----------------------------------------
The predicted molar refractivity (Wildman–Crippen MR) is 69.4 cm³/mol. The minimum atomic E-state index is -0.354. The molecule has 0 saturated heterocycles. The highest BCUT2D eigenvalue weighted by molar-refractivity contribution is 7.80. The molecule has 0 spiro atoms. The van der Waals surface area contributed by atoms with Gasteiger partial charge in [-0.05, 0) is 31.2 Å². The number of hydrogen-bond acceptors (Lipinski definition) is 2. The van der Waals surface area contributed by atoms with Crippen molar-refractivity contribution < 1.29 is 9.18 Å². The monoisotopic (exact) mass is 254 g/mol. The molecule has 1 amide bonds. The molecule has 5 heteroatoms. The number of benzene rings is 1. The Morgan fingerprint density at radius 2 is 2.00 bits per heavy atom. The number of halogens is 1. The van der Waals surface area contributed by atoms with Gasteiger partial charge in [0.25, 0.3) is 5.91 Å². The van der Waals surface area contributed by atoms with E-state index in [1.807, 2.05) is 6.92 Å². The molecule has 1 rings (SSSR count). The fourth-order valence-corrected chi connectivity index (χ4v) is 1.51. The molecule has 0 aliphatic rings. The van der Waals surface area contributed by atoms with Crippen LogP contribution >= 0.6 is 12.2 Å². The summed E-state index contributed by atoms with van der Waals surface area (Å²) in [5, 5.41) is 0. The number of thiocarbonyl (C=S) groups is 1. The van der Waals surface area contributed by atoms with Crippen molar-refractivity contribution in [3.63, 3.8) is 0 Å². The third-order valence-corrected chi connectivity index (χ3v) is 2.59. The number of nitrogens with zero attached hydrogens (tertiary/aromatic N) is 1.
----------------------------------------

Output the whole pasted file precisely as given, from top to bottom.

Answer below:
The predicted molar refractivity (Wildman–Crippen MR) is 69.4 cm³/mol. The minimum atomic E-state index is -0.354. The molecule has 0 saturated heterocycles. The highest BCUT2D eigenvalue weighted by molar-refractivity contribution is 7.80. The molecule has 0 spiro atoms. The van der Waals surface area contributed by atoms with Gasteiger partial charge in [-0.05, 0) is 31.2 Å². The number of hydrogen-bond acceptors (Lipinski definition) is 2. The van der Waals surface area contributed by atoms with Crippen molar-refractivity contribution < 1.29 is 9.18 Å². The monoisotopic (exact) mass is 254 g/mol. The molecule has 1 amide bonds. The molecule has 5 heteroatoms. The number of benzene rings is 1. The Morgan fingerprint density at radius 2 is 2.00 bits per heavy atom. The number of halogens is 1. The van der Waals surface area contributed by atoms with Gasteiger partial charge in [0.25, 0.3) is 5.91 Å². The van der Waals surface area contributed by atoms with E-state index in [1.807, 2.05) is 6.92 Å². The molecule has 1 rings (SSSR count). The fourth-order valence-corrected chi connectivity index (χ4v) is 1.51. The molecule has 0 aliphatic rings. The van der Waals surface area contributed by atoms with Crippen LogP contribution >= 0.6 is 12.2 Å². The summed E-state index contributed by atoms with van der Waals surface area (Å²) in [5, 5.41) is 0. The number of thiocarbonyl (C=S) groups is 1. The van der Waals surface area contributed by atoms with Crippen molar-refractivity contribution in [3.63, 3.8) is 0 Å². The third-order valence-corrected chi connectivity index (χ3v) is 2.59. The number of nitrogens with zero attached hydrogens (tertiary/aromatic N) is 1.